Lowther appointed William Wordsworth’s father John Wordsworth as his steward and agent for Cockermouth and gave him use of Lucock’s house.  As Kenneth R. Johnston puts it in his excellent study The Hidden Wordsworth:

John Wordsworth Sr. was Lowther’s law or land agent. In the late twentieth century this sounds like the steward or overseer of an estate. But in the mid-eighteenth century it signified mainly a political business agent, or nonstop campaign manager, comprising the tasks of borough monger, ward heeler, vote canvasser, election rigger, briber, and payer-off of innkeepers—none of which were regarded as reprehensible or, within reason, illegal activities. Such agents were not popular, since they tended to treat people as their master treated them.

William Wordsworth

William Wordsworth

It was in this house that William Wordsworth and his brothers and sisters were born and raised. ‘John Wordsworth, the poet’s father, moved to Cockermouth as agent to Sir James in 1764, and in 1766 married Anne Cookson and moved rent free into what is now known as Wordsworth House. Here four sons and a daughter were born…. Their mother died on 8 March 1778 when William was eight, and he spent most of his time with relatives in Penrith. His father died in Wordsworth House five years later on 30 December 1783. In 1784 all the children finally left the house to be cared for by relations.’

The poet would later often write about his childhood in what he termed ‘my father’s house’. Here is just one example:

“I, a four years’ child,
A naked boy, among the silent pools
Made one long bathing of a summer’s day,
Basked in the sun, or plunged into thy streams,
Alternate, all a summer’s day, or coursed
Over the sandy fields, and dashed the flowers
Of yellow grunsel; or, when the crag and hill,
The woods, and distant Skiddaw’s lofty height,
Were bronzed with a deep radiance, stood alone
A naked savage in the thunder-shower….”  (1799)

I’m pretty sure that William Wordsworth never knew that his ‘father’s house’ had been built with Grisdale money; money earned in the squalor of the breweries and taverns of London’s East End. He lived, as I’ve said, in a parallel universe.

John Paul Jones' Raid on Whitehaven

John Paul Jones’ Raid on Whitehaven

There are of course other links between England’s most illustrious and revered poet and our simple Grisdale family. On 11 April 1778, when the poet was just eight, and through Lowther family influence, William Wordsworth’s uncle Richard Wordsworth had been appointed Collector of H.M Customs for the important Cumberland port of Whitehaven. A town created and controlled by the Lowthers. Only eleven days later Whitehaven was to witness the raid of Scottish pirate, turned founder Captain of the American Navy, John Paul Jones. After Richard’s death in 1794, two Grisdales were to hold the same position: Benjamin Grisdale, who I wrote about recently and, a little later, William Grisdale, the son of successful corn factor Matthew Grisdale. It would be good to find out what both their relationships were with the Lowther family; because without that family’s support they could never have hoped to be appointed to such prestigious and potentially lucrative positions.

What I call ‘Big History’ isn’t the sweeping narratives of Fernand Braudel’s longue dure, nor is it the deep history of life on earth (both of which I love). It is for me the fact that one can start anywhere at any time and quite easily find connections with other events or people anywhere else at any other time – even if they are parallel universes. How a Matterdale Grisdale’s money built William Wordsworth’s family house is just one example. It’s ‘Six Degrees of Separation’, though the connections often need fewer than six steps.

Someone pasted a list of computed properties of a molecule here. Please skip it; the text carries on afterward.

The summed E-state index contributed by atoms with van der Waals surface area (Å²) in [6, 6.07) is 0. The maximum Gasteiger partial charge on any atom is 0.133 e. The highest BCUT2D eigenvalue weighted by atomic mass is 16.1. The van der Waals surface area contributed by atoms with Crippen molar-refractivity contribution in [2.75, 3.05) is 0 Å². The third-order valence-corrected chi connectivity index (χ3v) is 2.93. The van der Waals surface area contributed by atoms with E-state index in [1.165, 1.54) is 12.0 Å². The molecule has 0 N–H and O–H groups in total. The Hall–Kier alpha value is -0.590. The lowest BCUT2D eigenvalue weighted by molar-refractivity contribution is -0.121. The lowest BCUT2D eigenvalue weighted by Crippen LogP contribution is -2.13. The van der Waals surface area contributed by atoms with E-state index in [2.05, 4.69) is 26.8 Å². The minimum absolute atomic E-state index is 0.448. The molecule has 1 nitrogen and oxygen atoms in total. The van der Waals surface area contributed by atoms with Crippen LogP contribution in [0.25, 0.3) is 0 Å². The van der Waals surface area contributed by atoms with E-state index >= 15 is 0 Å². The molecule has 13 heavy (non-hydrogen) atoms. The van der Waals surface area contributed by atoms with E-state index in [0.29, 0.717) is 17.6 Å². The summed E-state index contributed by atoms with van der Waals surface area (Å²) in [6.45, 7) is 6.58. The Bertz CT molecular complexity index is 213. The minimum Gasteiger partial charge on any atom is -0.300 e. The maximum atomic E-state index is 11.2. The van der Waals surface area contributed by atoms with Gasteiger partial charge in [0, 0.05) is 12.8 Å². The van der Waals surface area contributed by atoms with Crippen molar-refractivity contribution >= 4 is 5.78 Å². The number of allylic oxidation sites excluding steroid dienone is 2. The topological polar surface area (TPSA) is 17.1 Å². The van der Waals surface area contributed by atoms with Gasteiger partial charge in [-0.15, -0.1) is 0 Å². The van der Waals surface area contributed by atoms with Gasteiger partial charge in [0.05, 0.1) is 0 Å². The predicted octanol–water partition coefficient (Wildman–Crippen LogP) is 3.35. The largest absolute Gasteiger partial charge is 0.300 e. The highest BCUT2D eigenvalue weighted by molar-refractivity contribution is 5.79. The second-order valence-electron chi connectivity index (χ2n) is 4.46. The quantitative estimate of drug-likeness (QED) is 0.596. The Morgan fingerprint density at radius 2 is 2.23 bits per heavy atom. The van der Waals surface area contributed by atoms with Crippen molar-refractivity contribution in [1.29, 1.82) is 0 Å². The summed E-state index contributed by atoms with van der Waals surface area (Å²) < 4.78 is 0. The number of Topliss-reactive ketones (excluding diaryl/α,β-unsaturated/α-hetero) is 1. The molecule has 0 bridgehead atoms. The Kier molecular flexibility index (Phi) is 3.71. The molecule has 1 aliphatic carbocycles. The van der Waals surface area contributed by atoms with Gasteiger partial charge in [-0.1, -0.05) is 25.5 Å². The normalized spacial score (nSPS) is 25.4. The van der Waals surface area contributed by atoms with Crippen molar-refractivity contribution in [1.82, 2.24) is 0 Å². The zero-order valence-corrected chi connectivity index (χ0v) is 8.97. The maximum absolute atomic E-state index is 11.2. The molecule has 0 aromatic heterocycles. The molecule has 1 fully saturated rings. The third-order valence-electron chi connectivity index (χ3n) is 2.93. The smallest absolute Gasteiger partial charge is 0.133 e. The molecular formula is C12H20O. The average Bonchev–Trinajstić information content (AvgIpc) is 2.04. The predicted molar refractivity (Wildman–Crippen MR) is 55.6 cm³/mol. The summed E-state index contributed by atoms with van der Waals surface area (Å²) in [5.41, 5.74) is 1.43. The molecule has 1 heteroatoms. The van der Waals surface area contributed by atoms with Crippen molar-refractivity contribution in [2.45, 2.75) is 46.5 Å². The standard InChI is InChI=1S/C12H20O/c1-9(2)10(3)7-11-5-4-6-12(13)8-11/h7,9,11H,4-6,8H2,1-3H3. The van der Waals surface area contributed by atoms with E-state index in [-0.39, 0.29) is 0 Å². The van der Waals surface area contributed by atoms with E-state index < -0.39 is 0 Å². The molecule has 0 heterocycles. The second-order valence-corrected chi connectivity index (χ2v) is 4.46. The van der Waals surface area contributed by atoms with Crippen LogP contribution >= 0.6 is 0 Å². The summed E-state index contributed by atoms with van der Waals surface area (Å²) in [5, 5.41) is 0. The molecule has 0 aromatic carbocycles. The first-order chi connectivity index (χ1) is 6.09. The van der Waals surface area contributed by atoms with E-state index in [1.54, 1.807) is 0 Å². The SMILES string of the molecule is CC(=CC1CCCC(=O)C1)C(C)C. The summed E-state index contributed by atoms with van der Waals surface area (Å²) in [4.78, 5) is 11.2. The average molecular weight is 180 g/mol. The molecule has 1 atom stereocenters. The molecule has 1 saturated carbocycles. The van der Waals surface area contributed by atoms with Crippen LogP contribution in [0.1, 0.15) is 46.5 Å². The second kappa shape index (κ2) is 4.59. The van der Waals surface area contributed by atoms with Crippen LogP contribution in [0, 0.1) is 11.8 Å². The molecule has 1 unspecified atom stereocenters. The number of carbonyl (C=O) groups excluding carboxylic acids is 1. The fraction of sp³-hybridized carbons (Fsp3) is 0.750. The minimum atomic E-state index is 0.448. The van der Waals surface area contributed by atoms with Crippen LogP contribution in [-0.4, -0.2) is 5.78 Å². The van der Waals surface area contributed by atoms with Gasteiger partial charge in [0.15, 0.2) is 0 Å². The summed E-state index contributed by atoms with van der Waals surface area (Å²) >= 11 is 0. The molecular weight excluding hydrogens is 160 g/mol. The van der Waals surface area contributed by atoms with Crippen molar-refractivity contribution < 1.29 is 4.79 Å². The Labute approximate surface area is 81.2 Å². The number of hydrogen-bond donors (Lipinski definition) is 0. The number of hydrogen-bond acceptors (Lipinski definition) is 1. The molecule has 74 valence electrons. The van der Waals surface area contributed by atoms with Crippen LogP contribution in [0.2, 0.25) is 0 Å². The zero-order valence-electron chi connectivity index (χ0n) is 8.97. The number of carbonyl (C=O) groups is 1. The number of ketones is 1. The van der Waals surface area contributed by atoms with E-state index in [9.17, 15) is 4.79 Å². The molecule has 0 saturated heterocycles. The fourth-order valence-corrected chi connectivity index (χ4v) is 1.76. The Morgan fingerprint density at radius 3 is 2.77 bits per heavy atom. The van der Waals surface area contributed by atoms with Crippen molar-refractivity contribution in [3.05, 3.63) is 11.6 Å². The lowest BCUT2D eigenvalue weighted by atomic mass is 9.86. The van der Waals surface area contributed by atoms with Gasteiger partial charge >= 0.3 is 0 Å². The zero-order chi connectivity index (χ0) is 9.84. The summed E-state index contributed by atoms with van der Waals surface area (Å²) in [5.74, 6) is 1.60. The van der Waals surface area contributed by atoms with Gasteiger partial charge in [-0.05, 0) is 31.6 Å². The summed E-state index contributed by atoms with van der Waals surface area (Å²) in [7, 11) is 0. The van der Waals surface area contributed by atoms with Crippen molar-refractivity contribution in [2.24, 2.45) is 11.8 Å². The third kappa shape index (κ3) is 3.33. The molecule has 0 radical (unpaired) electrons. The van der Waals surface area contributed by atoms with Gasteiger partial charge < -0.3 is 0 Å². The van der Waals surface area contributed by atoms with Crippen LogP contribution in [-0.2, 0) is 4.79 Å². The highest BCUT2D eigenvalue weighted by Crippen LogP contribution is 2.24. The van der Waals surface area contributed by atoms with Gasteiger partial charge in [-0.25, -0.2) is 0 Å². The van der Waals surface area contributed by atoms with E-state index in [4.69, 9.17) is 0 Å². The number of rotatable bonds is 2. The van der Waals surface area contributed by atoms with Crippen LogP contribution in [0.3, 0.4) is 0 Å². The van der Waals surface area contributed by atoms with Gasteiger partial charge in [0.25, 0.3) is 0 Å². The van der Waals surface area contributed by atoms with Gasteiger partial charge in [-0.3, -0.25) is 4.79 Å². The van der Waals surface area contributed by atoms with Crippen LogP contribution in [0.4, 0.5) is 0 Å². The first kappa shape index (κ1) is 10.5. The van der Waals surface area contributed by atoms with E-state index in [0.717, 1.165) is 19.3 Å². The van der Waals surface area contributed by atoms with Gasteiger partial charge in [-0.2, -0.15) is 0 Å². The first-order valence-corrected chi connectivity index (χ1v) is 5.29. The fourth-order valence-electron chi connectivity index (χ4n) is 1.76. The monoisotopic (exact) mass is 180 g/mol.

In Memory of My Brother, John Wordsworth, Commander of the E. I. Company’s Ship, and The Earl Of Abergavenny, in which He Perished by Calamitous Shipwreck, Feb. 6th, 1805:

I

THE Sheep-boy whistled loud, and lo!
That instant, startled by the shock,
The Buzzard mounted from the rock
Deliberate and slow:
Lord of the air, he took his flight;
Oh! could he on that woeful night
Have lent his wing, my Brother dear,
For one poor moment’s space to Thee,
And all who struggled with the Sea,
When safety was so near.

II

Thus in the weakness of my heart
I spoke (but let that pang be still)
When rising from the rock at will,
I saw the Bird depart.
And let me calmly bless the Power
That meets me in this unknown Flower.
Affecting type of him I mourn!
With calmness suffer and believe,
And grieve, and know that I must grieve,
Not cheerless, though forlorn.

III

Here did we stop; and here looked round
While each into himself descends,
For that last thought of parting Friends
That is not to be found.
Hidden was Grasmere Vale from sight,
Our home and his, his heart’s delight,
His quiet heart’s selected home.
But time before him melts away,
And he hath feeling of a day
Of blessedness to come.

IV

Full soon in sorrow did I weep,
Taught that the mutual hope was dust,
In sorrow, but for higher trust,
How miserably deep!
All vanished in a single word,
A breath, a sound, and scarcely heard:
Sea–Ship–drowned–Shipwreck–so it came,
The meek, the brave, the good, was gone;
He who had been our living John
Was nothing but a name.

V

That was indeed a parting! oh,
Glad am I, glad that it is past;
For there were some on whom it cast
Unutterable woe.
But they as well as I have gains;–
From many a humble source, to pains
Like these, there comes a mild release;
Even here I feel it, even this Plant
Is in its beauty ministrant
To comfort and to peace.

VI

He would have loved thy modest grace,
Meek Flower! To Him I would have said,
“It grows upon its native bed
Beside our Parting-place;
There, cleaving to the ground, it lies
With multitude of purple eyes,
Spangling a cushion green like moss;
But we will see it, joyful tide!
Some day, to see it in its pride,
The mountain will we cross.”

VII

–Brother and Friend, if verse of mine
Have power to make thy virtues known,
Here let a monumental Stone
Stand–sacred as a Shrine;
And to the few who pass this way,
Traveller or Shepherd, let it say,
Long as these mighty rocks endure,–
Oh do not Thou too fondly brood,
Although deserving of all good,
On any earthly hope, however pure!